BEST JUNKYARD (1999)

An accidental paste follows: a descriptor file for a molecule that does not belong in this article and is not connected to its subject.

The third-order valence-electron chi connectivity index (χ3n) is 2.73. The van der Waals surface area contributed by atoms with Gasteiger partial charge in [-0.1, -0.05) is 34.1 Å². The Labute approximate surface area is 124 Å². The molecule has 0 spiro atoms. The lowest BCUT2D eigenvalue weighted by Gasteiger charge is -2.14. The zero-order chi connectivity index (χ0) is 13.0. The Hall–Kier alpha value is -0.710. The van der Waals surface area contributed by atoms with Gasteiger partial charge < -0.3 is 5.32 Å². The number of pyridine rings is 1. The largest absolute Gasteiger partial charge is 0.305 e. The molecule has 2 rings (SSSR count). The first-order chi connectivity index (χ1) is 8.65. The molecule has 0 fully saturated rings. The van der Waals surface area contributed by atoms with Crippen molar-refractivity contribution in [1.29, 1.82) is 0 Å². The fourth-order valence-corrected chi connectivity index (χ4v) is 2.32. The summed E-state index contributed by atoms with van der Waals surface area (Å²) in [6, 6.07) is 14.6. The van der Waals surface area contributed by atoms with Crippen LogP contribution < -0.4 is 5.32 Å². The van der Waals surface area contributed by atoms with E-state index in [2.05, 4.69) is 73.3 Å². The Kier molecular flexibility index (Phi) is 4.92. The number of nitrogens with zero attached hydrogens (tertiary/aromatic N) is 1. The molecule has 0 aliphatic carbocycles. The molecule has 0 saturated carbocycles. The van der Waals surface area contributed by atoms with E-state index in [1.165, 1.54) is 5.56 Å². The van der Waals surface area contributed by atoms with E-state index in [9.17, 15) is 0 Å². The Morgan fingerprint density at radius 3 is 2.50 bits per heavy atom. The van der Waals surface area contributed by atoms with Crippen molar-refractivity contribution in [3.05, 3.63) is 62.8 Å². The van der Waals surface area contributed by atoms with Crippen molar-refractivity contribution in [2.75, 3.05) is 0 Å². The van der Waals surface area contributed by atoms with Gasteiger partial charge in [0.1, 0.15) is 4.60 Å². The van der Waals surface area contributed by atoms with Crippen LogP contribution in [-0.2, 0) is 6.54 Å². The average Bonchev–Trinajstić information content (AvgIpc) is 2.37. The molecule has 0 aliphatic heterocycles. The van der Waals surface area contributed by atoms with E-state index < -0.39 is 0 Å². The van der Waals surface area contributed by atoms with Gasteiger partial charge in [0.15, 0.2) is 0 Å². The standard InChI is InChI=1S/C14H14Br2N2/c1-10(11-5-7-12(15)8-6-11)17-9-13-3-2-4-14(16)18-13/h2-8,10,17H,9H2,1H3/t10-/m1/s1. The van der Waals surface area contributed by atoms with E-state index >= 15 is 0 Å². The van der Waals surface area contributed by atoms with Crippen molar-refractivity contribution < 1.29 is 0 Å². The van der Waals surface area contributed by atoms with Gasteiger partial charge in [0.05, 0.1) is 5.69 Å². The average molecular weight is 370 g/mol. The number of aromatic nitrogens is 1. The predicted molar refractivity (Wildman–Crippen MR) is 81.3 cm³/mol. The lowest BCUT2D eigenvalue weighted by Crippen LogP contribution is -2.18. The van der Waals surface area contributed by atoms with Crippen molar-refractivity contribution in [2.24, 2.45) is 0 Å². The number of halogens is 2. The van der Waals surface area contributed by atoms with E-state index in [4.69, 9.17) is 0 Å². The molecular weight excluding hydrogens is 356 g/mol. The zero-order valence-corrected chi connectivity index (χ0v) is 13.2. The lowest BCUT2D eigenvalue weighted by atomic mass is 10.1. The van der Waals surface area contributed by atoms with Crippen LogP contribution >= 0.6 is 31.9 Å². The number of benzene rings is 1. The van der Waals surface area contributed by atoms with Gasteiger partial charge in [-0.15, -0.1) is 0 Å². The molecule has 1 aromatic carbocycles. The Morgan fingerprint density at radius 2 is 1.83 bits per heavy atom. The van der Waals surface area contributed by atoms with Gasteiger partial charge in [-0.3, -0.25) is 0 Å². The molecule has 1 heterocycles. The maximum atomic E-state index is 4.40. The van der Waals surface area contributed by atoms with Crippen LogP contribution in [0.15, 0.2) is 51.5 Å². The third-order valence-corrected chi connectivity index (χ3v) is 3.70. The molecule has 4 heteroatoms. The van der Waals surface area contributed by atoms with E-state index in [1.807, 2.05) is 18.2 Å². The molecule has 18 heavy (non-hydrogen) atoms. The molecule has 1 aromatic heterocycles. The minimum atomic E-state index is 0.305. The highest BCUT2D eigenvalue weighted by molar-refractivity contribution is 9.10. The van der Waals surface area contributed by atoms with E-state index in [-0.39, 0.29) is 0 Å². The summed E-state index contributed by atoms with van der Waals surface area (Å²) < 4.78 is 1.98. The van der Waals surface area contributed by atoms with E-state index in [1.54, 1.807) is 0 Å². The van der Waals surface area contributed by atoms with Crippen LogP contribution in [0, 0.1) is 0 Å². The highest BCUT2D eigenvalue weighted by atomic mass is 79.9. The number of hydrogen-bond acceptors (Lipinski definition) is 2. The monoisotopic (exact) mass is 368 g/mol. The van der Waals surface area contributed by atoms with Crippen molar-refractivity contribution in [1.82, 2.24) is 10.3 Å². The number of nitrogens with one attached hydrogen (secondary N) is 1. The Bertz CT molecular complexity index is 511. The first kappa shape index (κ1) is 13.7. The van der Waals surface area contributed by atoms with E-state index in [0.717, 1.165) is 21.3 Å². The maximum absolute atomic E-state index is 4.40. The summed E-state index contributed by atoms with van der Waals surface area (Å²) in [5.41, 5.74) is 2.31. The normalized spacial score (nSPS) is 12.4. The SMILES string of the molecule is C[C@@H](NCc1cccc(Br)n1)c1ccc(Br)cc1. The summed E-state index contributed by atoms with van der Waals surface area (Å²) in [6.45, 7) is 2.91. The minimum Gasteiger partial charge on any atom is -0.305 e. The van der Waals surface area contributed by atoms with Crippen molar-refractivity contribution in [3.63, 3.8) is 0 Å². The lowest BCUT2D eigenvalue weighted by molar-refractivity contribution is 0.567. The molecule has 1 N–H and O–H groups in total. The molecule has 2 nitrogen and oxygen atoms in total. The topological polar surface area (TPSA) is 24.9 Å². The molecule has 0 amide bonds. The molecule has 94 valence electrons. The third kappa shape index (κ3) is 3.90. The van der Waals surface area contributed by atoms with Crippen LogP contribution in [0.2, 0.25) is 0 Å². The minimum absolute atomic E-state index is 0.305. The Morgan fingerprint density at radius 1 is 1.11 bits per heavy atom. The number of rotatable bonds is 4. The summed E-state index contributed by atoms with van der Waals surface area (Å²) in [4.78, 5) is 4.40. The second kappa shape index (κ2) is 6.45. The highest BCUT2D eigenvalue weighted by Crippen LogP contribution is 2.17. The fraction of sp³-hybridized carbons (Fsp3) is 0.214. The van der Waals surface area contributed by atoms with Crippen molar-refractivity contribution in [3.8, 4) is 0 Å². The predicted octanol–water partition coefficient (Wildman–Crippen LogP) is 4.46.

Owner Steve Lang likes to say that he operates the smallest junkyard in the country. If there's a smaller one, the 25-year veteran of the grease and rust biz hasn't heard about it. But don't be deceived by size; there are more than 25,000 transmissions, carburetors, heater cores, and other automotive detritus crammed into his one-third acre lot, centrally located just across the Minneapolis-St. Paul border. Even if, say, that maddeningly tough-to-locate Colt turbo-charger isn't on the premises, Lang can usually find one in a few keystrokes, thanks to a computerized database exchange that links Prospect's stock with 2,700 other junkyards nationwide. Prices are reasonable (the used tires, starting at five bucks, are a steal), but convenience and prompt service are this business's strongest selling points. On-site mechanics will even install used engines and transmissions. Ask for that type of help in the sprawling U-pull-it yards in the northern suburbs, and your only reward will probably be a snarl. Prospect Auto Parts is organized with an amusingly artistic flair: A pair of school buses, now used for storage, sit atop sheet-metal sheds, and Lang and his agreeable four-man staff have dubbed the separate chambers fancifully (The Dungeon and The Love Shack are two favorites). Be sure to check out the Hansen Windsculpture Gallery above the main office, where lawn ornaments made from recycled car parts are on display and for sale at $200 a pop.